BitLocker, Microsoft, Security, Windows

Attack isn’t news, and there are mitigations

There’s been a published paper about what I’ve been calling “the FREON attack” for many years now. Schneier and a bunch of other folks are treating it as if it’s news, which it isn’t.

Seth was one of the writers, and I really like Seth. But this isn’t news!

We first ran into this handy little attack back in about 2000 when we were thinking about whether or not we should do memory encryption for Palladium. We knew there were things like dual-ported memory and/or memory harnesses, and then we were talking to some guys at Intel and they told us about how they thought it was funny that you could freeze memory and wake it up again. They did this very thing internally for us and reported back to us that yep, you could take a can of FREON and squirt it generously all over the place and voila! You have keys.

And to show how not news this is, we built mitigations into BitLocker, way back in 2005, to address it. I wrote some very, er, insistent emails about this very attack to make sure that we did the right thing and added +PIN and +USB as features. There was shouting, even. But in the end MSFT did the right thing.

The simple solution to this in BitLocker is to make sure that :

  • your machine is never left un-attended with the keys resident in memory – you can do this using hibernate, which is what I do
  • you need to add something with crypto goodness to the boot process that stops the keys from loading into RAM without you – in my case I use +PIN

So really, calm down. This isn’t news. There are some other features in BitLocker to address this as well (eg memory scrubbing), and in SP1 there will be +PIN and +USB at the same time, which makes it even harder. I call this “the Thames feature”: if I toss my USB dongle into the Thames, sure you can waterboard the PIN out of me, but you’re going to be diving for my dongle…

In the Thames no less. Yuck.

Standard

8 thoughts on “Attack isn’t news, and there are mitigations

  1. As we point out in our paper, Microsoft did know about this and did build some mitigations into BitLocker — unlike the other vendors.

    The fact that you had private knowledge about this doesn’t mean it’s not news to most people. To put it bluntly, this is news to your customers — especially those who are using BitLocker in “basic mode”, who are not protected.

  2. Joe – we offered our customers a security vs. PITA (Pain In The Ass) trade-off with full disclosure around what you would need to protect against specific attacks. I spent a long time looking into who steals laptops and why, and this led to scalar protection, which I have very clearly described to every customer I’ve ever spoken to about BitLocker.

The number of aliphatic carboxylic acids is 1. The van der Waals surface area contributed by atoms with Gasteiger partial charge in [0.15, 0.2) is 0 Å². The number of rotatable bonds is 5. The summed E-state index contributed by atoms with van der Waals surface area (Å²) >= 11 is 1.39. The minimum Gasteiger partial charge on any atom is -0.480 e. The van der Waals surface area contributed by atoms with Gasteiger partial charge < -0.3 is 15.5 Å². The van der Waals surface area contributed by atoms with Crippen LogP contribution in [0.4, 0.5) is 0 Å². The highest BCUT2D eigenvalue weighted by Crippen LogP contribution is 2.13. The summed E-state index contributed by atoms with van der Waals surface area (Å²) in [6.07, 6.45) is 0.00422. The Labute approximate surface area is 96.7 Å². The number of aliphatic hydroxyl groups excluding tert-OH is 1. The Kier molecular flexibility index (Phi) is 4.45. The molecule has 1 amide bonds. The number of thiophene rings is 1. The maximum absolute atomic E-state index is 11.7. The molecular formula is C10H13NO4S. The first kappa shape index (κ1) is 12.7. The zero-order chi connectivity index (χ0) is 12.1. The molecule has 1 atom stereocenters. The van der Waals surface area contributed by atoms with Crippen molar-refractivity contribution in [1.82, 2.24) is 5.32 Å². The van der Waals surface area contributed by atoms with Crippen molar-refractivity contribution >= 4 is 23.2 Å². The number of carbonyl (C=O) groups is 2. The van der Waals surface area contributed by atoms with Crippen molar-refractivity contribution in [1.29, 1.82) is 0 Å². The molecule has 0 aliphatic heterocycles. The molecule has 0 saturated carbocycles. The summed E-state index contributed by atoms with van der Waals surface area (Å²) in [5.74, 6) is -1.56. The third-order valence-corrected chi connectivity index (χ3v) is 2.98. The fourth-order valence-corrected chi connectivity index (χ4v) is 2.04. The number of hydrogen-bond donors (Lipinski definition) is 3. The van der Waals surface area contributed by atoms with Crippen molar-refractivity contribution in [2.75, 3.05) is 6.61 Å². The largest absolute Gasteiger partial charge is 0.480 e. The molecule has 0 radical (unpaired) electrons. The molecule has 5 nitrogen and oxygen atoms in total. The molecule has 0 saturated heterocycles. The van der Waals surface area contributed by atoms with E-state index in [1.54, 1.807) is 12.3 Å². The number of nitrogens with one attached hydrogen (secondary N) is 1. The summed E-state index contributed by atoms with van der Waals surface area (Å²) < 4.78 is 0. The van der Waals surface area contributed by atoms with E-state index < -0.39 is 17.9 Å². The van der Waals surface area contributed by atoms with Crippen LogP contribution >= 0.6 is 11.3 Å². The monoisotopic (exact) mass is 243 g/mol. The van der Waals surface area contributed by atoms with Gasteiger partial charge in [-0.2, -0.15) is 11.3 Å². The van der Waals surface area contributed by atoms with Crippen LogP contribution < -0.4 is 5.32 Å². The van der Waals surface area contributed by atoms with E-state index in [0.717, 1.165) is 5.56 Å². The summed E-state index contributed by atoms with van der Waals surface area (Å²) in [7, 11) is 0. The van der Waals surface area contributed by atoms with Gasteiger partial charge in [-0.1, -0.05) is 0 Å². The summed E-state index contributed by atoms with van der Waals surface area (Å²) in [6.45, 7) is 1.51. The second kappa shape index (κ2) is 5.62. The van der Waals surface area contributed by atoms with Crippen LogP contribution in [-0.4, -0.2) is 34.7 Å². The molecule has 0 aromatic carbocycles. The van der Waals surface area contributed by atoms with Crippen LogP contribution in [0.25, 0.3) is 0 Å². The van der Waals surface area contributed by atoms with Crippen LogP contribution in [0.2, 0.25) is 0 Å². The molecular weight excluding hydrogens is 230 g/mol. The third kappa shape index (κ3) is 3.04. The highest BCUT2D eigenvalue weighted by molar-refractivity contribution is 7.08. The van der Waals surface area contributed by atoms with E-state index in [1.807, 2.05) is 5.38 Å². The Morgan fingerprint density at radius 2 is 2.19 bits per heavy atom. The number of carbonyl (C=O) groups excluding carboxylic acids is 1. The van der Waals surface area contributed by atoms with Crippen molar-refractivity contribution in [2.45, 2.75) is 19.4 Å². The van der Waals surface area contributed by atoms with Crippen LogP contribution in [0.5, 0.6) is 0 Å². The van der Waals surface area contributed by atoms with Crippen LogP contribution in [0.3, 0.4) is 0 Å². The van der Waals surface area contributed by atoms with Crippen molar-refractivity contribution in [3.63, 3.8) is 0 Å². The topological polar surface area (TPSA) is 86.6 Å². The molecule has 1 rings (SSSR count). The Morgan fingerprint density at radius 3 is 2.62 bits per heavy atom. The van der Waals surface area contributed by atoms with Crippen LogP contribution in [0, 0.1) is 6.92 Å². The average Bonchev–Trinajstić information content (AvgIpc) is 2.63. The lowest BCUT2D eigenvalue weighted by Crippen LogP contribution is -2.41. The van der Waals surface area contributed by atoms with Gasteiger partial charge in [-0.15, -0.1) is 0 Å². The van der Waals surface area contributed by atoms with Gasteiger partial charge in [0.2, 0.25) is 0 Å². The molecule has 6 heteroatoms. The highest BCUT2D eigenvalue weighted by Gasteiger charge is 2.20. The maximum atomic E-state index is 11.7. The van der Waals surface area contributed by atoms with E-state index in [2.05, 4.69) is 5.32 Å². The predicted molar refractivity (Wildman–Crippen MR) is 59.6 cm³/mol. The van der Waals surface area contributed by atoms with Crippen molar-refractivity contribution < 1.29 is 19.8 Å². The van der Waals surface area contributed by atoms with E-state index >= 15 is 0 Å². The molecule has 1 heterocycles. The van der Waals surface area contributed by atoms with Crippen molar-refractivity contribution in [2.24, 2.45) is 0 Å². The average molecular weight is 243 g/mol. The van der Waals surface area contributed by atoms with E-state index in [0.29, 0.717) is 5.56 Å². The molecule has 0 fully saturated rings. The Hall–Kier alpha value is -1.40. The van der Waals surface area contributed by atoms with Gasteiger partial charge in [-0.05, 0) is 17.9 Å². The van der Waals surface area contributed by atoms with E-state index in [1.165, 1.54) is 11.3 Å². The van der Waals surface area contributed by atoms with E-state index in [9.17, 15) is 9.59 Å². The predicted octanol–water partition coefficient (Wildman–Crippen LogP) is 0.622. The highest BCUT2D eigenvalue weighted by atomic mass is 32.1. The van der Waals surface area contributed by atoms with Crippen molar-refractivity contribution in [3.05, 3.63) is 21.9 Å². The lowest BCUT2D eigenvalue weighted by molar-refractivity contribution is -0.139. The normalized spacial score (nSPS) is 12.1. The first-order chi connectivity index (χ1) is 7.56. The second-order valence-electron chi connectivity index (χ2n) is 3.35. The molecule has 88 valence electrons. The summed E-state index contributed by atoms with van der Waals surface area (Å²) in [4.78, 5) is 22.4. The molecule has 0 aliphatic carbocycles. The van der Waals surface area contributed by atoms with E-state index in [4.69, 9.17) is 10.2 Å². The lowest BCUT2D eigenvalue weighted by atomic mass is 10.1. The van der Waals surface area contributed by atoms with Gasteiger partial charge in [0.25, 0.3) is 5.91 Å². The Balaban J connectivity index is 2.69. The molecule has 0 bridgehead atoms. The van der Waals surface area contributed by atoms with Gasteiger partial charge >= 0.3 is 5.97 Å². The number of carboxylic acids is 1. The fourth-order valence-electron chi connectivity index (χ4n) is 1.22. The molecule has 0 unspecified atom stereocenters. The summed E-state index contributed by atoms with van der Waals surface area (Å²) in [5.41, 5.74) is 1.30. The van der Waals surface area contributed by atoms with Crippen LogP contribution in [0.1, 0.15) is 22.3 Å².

Most people don’t want things to be harder, they want them easier or the same. They want airbags, and BitLocker in it’s default configuration is like airbags. It isn’t foolproof – you can’t drive off a cliff with it – but it will make you safer.

    Generally speaking, this kind of attack is most interesting to bg’s (bad guys) if they are already pretty sure of what kind of data is on the laptop. Putting in the work to find out that you’re just getting a bunch of wedding photos is going to be a waste of time. It’s probably not worth even a single identity theft.

    So this means that if you are the kind of person whose laptop is going to be targetted, then you are the kind of person who needs to use the advanced modes.

    Security is never about providing total protection against all attacks. It’s about mitigation based on a reasonable view of likely attacks.

  3. Dan says:

    A. Because it is not news to you does not mean it is not news.

    B. If the mitigation built into BitLocker is effective why did this attack work on BitLocker?

    C. The point of the attack is that even if you use hibernate to write to disk and power off the computer the key is still in memory as a remnance artifact. The decay rate at room temperature is slow enough that a recoverable key can be isolated after 5+ minutes, according to the paper. The paper discusses both a memory decay rate plateau at ~50% a few minutes after power down and techniques for generating a key with 50% degradation. With cooling added to the equation recoverability increases considerably as the decay rate is slowed.

    One of the most surprising points in the paper was that BitLocker using TPM in the basic configuration meant that the key was always recoverable. The TPM implementation in BitLocker actually made it less secure in use. Using BitLocker with a PIN or a key on USB would mitigate this particular problem but not the cold boot attack. The relevant passage:

    “BitLocker differs from other disk encryption products mainly in the way that it protects the keys when the disk is not mounted. In its default “basic mode,” BitLocker protects the disk’s master key solely with the Trusted Platform Module (TPM) found on many modern PCs. This configuration, which may be quite widely used [20], is particularly vulnerable to our attack, because it allows the disk encryption keys to be extracted with our attacks even if the computer is powered off for a long time. When the machine boots, the keys will be loaded into RAM automatically (before the login screen) without the entry of any secrets.”

    I find it hard to understand why anyone would use TPM without requiring authentication but there you have it. It’s like buying a safe, planning your security on the basis of the safe being highly secure then deciding it’s too much trouble to lock it.

    If the article is correct these are serious problems.

  4. Ed – thanks for pointing out that you gave BDE some props.

    My knowledge wasn’t private – I’ve been telling enterprise customers about how BDE scales for years. I can’t say what MSFT has been telling people since I left, but I can say absolutely what I said to customers myself when I was still there.